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Posted by Tall Ships America on July 18, 2016

By Intern Ben

Sunrise Ben Niagaralr

“…but ye also want to go in order to see the world? Was not that what ye said? I thought so. Well then, just step forward there, and take a peep over the weather-bow, and then back to me and tell me what ye see there… Well, what does thou think then of seeing the world? Do ye wish to go round Cape Horn to see any more of it, eh? Can’t ye see the world where you stand?”
– Herman Melville, Moby Dick

What is it about sailing? It cannot simply be nostalgia, the wonder of the lost golden age of sail. New vessels are still sold, people still learn to sail, and people still turn out in droves to see tall ships when they come visiting. Is there actually a wondrous, magical quality to it, or is it just humans who have the tendency to romanticize it?

Wednesday evening I was at the helm on Niagara when the weather started to turn foul. The change in the wind allowed us an easy reach towards the west. Unfortunately the rain had other plans. As the evening wore on the dark clouds grew on the western horizon. Every now and then the 2nd mate would come down off the bridge and bring up the Doppler radar. Each time the rain appeared a few miles closer on the screen but no sail was taken in and no change was made in the course.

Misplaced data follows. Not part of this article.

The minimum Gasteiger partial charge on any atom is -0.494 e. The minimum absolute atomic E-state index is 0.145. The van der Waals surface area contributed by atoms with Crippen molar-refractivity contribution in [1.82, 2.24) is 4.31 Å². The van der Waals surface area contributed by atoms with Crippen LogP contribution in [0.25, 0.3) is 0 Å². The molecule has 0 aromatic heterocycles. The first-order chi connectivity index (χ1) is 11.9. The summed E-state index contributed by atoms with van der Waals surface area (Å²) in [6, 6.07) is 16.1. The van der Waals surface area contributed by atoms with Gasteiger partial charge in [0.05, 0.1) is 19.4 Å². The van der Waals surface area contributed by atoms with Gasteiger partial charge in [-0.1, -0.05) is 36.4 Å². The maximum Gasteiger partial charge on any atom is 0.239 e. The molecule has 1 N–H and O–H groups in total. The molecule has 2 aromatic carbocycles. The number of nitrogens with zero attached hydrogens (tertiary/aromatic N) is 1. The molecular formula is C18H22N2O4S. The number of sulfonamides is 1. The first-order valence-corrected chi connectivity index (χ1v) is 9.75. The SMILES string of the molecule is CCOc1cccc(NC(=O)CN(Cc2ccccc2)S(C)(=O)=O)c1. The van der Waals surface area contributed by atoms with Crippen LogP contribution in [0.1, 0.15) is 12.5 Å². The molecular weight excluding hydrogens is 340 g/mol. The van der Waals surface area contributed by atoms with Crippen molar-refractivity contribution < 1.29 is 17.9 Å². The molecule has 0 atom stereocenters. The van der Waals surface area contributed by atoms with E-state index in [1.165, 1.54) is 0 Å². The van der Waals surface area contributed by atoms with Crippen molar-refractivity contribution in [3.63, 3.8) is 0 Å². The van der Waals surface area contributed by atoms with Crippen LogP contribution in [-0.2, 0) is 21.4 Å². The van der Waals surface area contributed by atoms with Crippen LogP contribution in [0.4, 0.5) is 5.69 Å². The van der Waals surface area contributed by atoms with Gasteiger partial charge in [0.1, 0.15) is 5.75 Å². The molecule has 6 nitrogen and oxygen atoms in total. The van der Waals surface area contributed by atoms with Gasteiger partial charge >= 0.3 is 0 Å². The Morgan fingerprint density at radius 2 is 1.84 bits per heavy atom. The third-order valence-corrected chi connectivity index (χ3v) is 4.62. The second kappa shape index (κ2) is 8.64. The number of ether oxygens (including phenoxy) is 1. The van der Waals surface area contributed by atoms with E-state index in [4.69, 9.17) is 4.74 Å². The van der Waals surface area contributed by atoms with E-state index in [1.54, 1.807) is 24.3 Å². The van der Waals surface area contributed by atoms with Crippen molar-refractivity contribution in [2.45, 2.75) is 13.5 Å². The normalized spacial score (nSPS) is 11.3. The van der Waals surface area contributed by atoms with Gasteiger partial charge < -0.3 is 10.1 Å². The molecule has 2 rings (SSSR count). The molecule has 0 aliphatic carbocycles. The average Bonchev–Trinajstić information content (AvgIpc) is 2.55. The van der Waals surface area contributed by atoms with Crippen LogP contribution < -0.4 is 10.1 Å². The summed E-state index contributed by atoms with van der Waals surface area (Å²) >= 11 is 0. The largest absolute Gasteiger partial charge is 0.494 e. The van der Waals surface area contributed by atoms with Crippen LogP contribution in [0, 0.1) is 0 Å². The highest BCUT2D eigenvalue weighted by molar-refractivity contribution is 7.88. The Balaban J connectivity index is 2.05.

In another hour the captain came on deck and gave the order to turn around. Sail was taken in and the brig started motoring back towards the east, running from the rain. Despite those efforts, it caught us soon enough. And lucky for us within a few minutes of starting it was our watch below.

The night went uneventfully, but unfortunately, having the first night watch meant getting up in the wee hours of the morning for the next watch. When we got out it was still dark, but the hum of the motor and lights from below deck created our little encapsulated world. The opaque black closed in like blanket, with only the distant lights on shore to remind us where we were.

Then suddenly — color. Blues, greens, reds, and oranges sprouting from the horizon and standing out sharp against Niagara’s rigging. The same experience gripped me days later as we crossed Lake Huron on the Denis Sullivan.

In that moment I felt wonder, in what I feel was its purest form. Where a moment before there was nothing, there was suddenly a wealth of being and experience that came out of seaming oblivion. Sailing is the action of change. Adaptation and improvisation are as common to the sailor as his own shipmates. To think there’s any wonder in just a boat is to only see one side of the coin. Decks, wood, lines, pin rails, cleats, tar and hemp — nostalgia these evoke, not wonder. Wonder is that state of being amazed and of being lost. The wonder of tall ships is in the changes the boat brings about, not what you bring to the boat. No matter where you live, you can’t be a sailor without at least walking out your door.


Ben and George are currently on their way to Pepsi(R) Tall Ships(R) Chicago 2016 aboard Playfair.


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